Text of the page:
Well, it was all very interesting to read ’Buyers’ guide’, your article about the Associate Parliamentary Design & Innovation Group’s long-awaited report on public-sector design procurement (News Analysis, DW 4 March), but the group doesn’t seem up to speed with recent events.
Some 200 design suppliers to the public sector were called to a meeting in Sheffield on 2 February, where it was announced that it was the Government’s intention to route all design work through either the Central Office of Information or through a new ’Integrated Service Provider’ once existing department framework agreements have elapsed. Existing suppliers were told they could bid individually, or via a consortium, for the ISP contract (valued at £30m-£50m annually for four years).
With only three design companies in the Design Week Top 100 boasting a turnover of more than £20m, an angry audience came to the conclusion that their days of serving the public sector were over. ’RIP public sector design’ shouted one audience member. Despite assurances that no existing supplier would be prevented from bidding on the basis of size, few believed that senior Government procurement officials would award such a huge contract to anything other than the largest of companies. One could surmise that the likes of WPP and Imagination are rubbing their hands. A crumb of comfort was thrown out saying that companies could apply to the ISP to become a ’second tier’ supplier, or sub-contractor. How likely is that to happen?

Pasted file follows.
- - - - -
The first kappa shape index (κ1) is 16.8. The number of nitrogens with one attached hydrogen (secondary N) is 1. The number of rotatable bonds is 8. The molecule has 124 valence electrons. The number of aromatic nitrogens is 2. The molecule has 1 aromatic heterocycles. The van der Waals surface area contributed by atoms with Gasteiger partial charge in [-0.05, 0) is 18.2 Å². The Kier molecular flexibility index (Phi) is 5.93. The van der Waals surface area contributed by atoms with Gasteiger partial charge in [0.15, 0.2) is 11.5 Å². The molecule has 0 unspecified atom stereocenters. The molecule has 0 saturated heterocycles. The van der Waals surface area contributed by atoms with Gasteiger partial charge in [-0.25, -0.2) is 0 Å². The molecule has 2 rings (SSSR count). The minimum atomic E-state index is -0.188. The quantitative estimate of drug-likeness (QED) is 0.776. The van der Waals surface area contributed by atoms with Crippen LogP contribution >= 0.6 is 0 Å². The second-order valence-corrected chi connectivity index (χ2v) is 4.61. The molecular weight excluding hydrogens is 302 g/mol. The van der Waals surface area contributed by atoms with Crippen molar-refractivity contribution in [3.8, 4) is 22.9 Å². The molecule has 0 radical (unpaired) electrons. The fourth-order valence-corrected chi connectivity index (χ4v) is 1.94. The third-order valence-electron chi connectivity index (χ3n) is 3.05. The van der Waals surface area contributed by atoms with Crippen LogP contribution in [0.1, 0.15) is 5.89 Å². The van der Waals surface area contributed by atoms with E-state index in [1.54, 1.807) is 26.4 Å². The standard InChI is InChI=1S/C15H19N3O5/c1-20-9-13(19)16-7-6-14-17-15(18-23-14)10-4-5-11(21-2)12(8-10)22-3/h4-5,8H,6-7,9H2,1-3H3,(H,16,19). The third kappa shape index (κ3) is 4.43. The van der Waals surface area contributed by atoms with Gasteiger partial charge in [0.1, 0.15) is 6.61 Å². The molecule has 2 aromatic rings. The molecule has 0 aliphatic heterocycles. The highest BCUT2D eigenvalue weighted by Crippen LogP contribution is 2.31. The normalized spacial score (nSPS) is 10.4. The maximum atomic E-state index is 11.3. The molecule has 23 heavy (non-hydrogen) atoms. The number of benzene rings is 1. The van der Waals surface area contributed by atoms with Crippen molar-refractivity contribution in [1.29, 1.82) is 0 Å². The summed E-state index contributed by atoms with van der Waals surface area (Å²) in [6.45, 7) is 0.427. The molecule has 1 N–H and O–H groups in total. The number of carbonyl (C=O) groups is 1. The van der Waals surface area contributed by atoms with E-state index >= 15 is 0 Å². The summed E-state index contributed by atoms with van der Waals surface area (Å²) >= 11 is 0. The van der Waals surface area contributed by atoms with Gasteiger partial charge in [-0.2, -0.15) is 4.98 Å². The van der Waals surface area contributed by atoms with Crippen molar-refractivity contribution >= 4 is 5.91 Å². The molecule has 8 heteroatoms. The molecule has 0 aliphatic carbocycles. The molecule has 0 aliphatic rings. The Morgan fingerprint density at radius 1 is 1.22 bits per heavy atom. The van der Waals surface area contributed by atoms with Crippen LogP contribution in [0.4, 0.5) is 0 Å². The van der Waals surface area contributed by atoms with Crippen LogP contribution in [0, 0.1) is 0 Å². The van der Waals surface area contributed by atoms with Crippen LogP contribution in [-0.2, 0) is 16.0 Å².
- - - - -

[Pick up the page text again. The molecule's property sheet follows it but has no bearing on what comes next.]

I am amazed that such a sea-change in public-sector design procurement has had so little publicity, given that it will probably put a number of specialist companies out of business.
Name and address supplied